Friday, March 6, 2009

Two views of NYC's reform process

From today's NYT, an article called "Taking sides on New York's Chancellor."

http://www.nytimes.com/pages/education/index.html

The chancellor is NYC's version of a superintendent, but the chancellor is appointed by the mayor. The article describes how some view the chancellor as an innovator willing to take on the teachers' union, while others view him as an "arrogant outsider" who will not consider the views of parents and who values "law degrees over teaching experience when selecting his top deputies."

Changes have included new small and charter schools, changes in admission to gifted programs and data-driven experiments.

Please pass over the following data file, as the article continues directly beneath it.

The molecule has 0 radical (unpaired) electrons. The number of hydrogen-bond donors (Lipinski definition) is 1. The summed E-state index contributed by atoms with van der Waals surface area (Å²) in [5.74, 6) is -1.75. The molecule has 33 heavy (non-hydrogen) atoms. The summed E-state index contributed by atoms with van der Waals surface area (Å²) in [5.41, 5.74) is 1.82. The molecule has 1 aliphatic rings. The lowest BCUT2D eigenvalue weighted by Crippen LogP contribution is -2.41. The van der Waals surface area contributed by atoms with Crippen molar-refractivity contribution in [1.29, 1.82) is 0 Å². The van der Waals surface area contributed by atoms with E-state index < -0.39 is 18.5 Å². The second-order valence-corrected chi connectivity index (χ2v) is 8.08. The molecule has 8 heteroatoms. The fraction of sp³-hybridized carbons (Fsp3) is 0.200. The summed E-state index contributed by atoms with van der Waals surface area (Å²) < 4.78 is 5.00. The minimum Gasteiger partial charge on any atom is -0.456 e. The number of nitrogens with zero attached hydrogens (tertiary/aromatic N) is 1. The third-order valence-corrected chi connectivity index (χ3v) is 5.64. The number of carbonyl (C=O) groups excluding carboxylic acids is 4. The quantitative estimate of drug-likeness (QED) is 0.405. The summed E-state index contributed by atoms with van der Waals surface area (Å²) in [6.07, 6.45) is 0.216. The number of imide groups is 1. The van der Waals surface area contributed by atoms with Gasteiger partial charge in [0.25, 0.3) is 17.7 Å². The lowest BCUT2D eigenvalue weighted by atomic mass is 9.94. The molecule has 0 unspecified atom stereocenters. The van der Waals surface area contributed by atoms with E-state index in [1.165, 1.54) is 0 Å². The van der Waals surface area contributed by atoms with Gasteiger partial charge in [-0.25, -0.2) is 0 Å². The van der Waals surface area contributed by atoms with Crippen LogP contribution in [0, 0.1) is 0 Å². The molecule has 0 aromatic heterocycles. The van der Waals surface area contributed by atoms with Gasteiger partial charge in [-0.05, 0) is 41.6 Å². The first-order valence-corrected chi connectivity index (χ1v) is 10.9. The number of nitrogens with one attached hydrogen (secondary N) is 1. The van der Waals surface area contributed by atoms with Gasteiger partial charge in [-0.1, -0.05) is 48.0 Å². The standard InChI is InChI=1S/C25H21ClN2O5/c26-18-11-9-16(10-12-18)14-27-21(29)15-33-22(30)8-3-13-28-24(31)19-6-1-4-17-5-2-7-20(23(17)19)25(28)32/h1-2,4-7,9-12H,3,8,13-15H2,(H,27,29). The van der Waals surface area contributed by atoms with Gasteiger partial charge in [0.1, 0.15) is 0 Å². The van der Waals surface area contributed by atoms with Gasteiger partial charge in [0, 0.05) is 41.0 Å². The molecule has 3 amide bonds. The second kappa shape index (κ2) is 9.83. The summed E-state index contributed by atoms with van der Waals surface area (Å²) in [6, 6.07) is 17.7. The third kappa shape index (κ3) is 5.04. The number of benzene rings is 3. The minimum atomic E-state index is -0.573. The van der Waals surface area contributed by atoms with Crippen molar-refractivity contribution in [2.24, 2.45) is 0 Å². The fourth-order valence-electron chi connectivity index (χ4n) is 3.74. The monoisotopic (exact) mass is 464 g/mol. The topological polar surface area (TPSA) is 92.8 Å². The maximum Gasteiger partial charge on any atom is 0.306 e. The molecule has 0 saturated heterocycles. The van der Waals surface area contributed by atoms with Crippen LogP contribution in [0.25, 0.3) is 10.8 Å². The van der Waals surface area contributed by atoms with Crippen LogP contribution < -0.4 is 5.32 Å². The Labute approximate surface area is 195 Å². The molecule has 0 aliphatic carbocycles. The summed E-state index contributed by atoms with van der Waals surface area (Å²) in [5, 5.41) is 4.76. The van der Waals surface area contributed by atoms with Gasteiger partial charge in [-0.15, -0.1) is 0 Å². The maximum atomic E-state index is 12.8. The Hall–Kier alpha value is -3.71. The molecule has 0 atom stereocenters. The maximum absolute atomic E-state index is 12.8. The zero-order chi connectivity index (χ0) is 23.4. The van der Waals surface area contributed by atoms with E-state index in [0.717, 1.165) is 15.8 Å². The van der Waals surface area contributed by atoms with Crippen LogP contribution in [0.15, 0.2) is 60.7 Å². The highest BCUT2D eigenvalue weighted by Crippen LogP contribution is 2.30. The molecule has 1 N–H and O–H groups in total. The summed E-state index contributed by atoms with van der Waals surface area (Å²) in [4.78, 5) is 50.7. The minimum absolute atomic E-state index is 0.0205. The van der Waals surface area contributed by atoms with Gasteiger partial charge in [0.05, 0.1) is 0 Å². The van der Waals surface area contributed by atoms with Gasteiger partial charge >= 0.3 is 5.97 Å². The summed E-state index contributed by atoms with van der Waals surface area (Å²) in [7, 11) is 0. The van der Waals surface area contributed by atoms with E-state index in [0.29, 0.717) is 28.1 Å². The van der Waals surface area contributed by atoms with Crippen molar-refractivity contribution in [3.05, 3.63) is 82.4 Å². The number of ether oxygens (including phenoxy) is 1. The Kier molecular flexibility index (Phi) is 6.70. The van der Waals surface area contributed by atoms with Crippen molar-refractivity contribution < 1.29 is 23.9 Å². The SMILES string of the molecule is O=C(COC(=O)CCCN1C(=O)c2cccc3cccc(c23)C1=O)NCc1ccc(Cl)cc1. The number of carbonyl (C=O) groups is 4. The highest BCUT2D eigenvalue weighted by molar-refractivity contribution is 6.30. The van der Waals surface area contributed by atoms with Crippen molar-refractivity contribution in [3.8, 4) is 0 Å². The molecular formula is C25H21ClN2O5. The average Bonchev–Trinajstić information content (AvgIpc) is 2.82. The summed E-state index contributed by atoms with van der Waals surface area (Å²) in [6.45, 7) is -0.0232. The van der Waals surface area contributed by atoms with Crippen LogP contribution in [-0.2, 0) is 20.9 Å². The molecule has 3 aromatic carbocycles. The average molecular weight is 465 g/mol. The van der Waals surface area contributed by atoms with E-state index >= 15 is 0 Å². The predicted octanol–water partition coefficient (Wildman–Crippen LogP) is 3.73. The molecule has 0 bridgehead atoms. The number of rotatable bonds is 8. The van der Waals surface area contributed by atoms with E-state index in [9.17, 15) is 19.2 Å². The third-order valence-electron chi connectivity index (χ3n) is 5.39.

As for results- strangely, while state test scores have risen, that is not the case for the national tests taken by eighth graders. The article does not discuss why both national and state tests would not show improvement.

1 comment:

PPSparent said...

The administration in NYC also took the results of a huge settlement that was meant to reduce class sizes...and didn't use the money to reduce class sizes.

This is the blog of a NYC teacher at a HS that's at 250% capacity:

nyceducator.com

And this one is for NYC school parents (note that the GBN marking means it's humor...):

nycpublicschoolparents.blogspot.com